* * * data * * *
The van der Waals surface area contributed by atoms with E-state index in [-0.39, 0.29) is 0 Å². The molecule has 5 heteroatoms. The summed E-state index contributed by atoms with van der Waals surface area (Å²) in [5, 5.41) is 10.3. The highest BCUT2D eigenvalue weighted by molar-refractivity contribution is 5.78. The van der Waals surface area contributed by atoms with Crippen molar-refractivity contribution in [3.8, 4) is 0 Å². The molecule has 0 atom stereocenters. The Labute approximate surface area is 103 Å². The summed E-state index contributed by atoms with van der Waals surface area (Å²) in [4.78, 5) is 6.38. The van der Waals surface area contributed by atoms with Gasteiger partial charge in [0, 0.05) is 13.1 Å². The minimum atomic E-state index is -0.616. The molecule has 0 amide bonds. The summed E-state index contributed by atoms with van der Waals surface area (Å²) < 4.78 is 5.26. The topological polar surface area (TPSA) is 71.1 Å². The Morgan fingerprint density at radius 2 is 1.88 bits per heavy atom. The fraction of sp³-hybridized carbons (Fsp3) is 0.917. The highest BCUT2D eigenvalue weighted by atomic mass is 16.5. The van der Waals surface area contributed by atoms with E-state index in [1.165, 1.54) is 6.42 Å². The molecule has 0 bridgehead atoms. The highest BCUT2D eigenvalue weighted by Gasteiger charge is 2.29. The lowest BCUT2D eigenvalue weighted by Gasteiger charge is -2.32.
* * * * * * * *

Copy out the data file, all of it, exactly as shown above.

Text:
The van der Waals surface area contributed by atoms with E-state index in [-0.39, 0.29) is 0 Å². The molecule has 5 heteroatoms. The summed E-state index contributed by atoms with van der Waals surface area (Å²) in [5, 5.41) is 10.3. The highest BCUT2D eigenvalue weighted by molar-refractivity contribution is 5.78. The van der Waals surface area contributed by atoms with Crippen molar-refractivity contribution in [3.8, 4) is 0 Å². The molecule has 0 atom stereocenters. The Labute approximate surface area is 103 Å². The summed E-state index contributed by atoms with van der Waals surface area (Å²) in [4.78, 5) is 6.38. The van der Waals surface area contributed by atoms with Gasteiger partial charge in [0, 0.05) is 13.1 Å². The minimum atomic E-state index is -0.616. The molecule has 0 amide bonds. The summed E-state index contributed by atoms with van der Waals surface area (Å²) < 4.78 is 5.26. The topological polar surface area (TPSA) is 71.1 Å². The Morgan fingerprint density at radius 2 is 1.88 bits per heavy atom. The fraction of sp³-hybridized carbons (Fsp3) is 0.917. The highest BCUT2D eigenvalue weighted by atomic mass is 16.5. The van der Waals surface area contributed by atoms with E-state index in [1.165, 1.54) is 6.42 Å². The molecule has 0 bridgehead atoms. The highest BCUT2D eigenvalue weighted by Gasteiger charge is 2.29. The lowest BCUT2D eigenvalue weighted by Gasteiger charge is -2.32.